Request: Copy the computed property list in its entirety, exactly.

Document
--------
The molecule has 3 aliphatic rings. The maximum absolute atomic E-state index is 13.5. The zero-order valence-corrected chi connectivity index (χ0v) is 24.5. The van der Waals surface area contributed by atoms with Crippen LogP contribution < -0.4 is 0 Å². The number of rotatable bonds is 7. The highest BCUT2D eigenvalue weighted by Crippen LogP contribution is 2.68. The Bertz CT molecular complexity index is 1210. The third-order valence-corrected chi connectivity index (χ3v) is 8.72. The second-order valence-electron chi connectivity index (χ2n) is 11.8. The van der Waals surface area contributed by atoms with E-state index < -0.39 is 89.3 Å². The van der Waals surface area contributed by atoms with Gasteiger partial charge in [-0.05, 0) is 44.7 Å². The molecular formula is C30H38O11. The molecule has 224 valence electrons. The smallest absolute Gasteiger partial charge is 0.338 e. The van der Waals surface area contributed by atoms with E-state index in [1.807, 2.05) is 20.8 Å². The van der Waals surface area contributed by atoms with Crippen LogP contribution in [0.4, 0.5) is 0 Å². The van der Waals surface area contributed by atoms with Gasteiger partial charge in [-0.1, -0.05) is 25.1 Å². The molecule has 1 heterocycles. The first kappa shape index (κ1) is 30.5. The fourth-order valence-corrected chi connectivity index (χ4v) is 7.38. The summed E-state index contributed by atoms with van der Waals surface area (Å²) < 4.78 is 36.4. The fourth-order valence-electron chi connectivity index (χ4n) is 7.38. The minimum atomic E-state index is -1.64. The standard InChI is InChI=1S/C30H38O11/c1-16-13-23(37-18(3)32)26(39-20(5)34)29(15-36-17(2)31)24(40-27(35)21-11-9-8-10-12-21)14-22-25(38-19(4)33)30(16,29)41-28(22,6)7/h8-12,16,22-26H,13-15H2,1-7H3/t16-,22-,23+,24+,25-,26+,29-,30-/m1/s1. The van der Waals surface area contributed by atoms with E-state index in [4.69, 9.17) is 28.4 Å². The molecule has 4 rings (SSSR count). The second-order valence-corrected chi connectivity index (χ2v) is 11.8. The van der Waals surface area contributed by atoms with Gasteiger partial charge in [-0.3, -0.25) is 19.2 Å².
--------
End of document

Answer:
The molecule has 3 aliphatic rings. The maximum absolute atomic E-state index is 13.5. The zero-order valence-corrected chi connectivity index (χ0v) is 24.5. The van der Waals surface area contributed by atoms with Crippen LogP contribution < -0.4 is 0 Å². The number of rotatable bonds is 7. The highest BCUT2D eigenvalue weighted by Crippen LogP contribution is 2.68. The Bertz CT molecular complexity index is 1210. The third-order valence-corrected chi connectivity index (χ3v) is 8.72. The second-order valence-electron chi connectivity index (χ2n) is 11.8. The van der Waals surface area contributed by atoms with E-state index < -0.39 is 89.3 Å². The van der Waals surface area contributed by atoms with Gasteiger partial charge in [-0.05, 0) is 44.7 Å². The molecular formula is C30H38O11. The molecule has 224 valence electrons. The smallest absolute Gasteiger partial charge is 0.338 e. The van der Waals surface area contributed by atoms with E-state index in [1.807, 2.05) is 20.8 Å². The van der Waals surface area contributed by atoms with Crippen LogP contribution in [0.4, 0.5) is 0 Å². The van der Waals surface area contributed by atoms with Gasteiger partial charge in [-0.1, -0.05) is 25.1 Å². The molecule has 1 heterocycles. The first kappa shape index (κ1) is 30.5. The fourth-order valence-corrected chi connectivity index (χ4v) is 7.38. The summed E-state index contributed by atoms with van der Waals surface area (Å²) < 4.78 is 36.4. The fourth-order valence-electron chi connectivity index (χ4n) is 7.38. The minimum atomic E-state index is -1.64. The standard InChI is InChI=1S/C30H38O11/c1-16-13-23(37-18(3)32)26(39-20(5)34)29(15-36-17(2)31)24(40-27(35)21-11-9-8-10-12-21)14-22-25(38-19(4)33)30(16,29)41-28(22,6)7/h8-12,16,22-26H,13-15H2,1-7H3/t16-,22-,23+,24+,25-,26+,29-,30-/m1/s1. The van der Waals surface area contributed by atoms with E-state index in [4.69, 9.17) is 28.4 Å². The molecule has 4 rings (SSSR count). The second-order valence-corrected chi connectivity index (χ2v) is 11.8. The van der Waals surface area contributed by atoms with Gasteiger partial charge in [-0.3, -0.25) is 19.2 Å².